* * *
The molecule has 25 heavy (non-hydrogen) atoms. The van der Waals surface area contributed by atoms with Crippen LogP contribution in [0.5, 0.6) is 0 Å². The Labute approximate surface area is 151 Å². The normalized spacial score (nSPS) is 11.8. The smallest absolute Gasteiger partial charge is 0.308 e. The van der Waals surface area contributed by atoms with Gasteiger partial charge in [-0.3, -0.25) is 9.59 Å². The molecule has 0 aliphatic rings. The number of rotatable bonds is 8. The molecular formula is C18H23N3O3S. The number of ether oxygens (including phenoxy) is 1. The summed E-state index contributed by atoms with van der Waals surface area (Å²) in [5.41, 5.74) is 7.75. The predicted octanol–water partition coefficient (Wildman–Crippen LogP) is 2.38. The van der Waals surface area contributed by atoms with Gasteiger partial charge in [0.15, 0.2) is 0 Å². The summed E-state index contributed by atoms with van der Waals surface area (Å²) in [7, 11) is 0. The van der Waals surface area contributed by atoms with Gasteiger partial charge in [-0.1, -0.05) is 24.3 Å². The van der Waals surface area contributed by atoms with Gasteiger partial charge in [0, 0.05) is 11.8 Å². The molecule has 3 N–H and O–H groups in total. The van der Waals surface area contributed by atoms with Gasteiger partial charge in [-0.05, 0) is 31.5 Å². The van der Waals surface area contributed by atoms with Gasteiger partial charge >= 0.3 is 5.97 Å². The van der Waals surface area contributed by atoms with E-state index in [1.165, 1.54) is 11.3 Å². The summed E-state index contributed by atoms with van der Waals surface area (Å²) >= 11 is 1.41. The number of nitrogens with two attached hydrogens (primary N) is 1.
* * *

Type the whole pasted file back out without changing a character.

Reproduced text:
The molecule has 25 heavy (non-hydrogen) atoms. The van der Waals surface area contributed by atoms with Crippen LogP contribution in [0.5, 0.6) is 0 Å². The Labute approximate surface area is 151 Å². The normalized spacial score (nSPS) is 11.8. The smallest absolute Gasteiger partial charge is 0.308 e. The van der Waals surface area contributed by atoms with Gasteiger partial charge in [-0.3, -0.25) is 9.59 Å². The molecule has 0 aliphatic rings. The number of rotatable bonds is 8. The molecular formula is C18H23N3O3S. The number of ether oxygens (including phenoxy) is 1. The summed E-state index contributed by atoms with van der Waals surface area (Å²) in [5.41, 5.74) is 7.75. The predicted octanol–water partition coefficient (Wildman–Crippen LogP) is 2.38. The van der Waals surface area contributed by atoms with Gasteiger partial charge in [0.15, 0.2) is 0 Å². The summed E-state index contributed by atoms with van der Waals surface area (Å²) in [7, 11) is 0. The van der Waals surface area contributed by atoms with Gasteiger partial charge in [-0.1, -0.05) is 24.3 Å². The van der Waals surface area contributed by atoms with Gasteiger partial charge in [0, 0.05) is 11.8 Å². The molecule has 3 N–H and O–H groups in total. The van der Waals surface area contributed by atoms with Gasteiger partial charge in [-0.05, 0) is 31.5 Å². The van der Waals surface area contributed by atoms with Gasteiger partial charge >= 0.3 is 5.97 Å². The van der Waals surface area contributed by atoms with E-state index in [1.165, 1.54) is 11.3 Å². The summed E-state index contributed by atoms with van der Waals surface area (Å²) >= 11 is 1.41. The number of nitrogens with two attached hydrogens (primary N) is 1.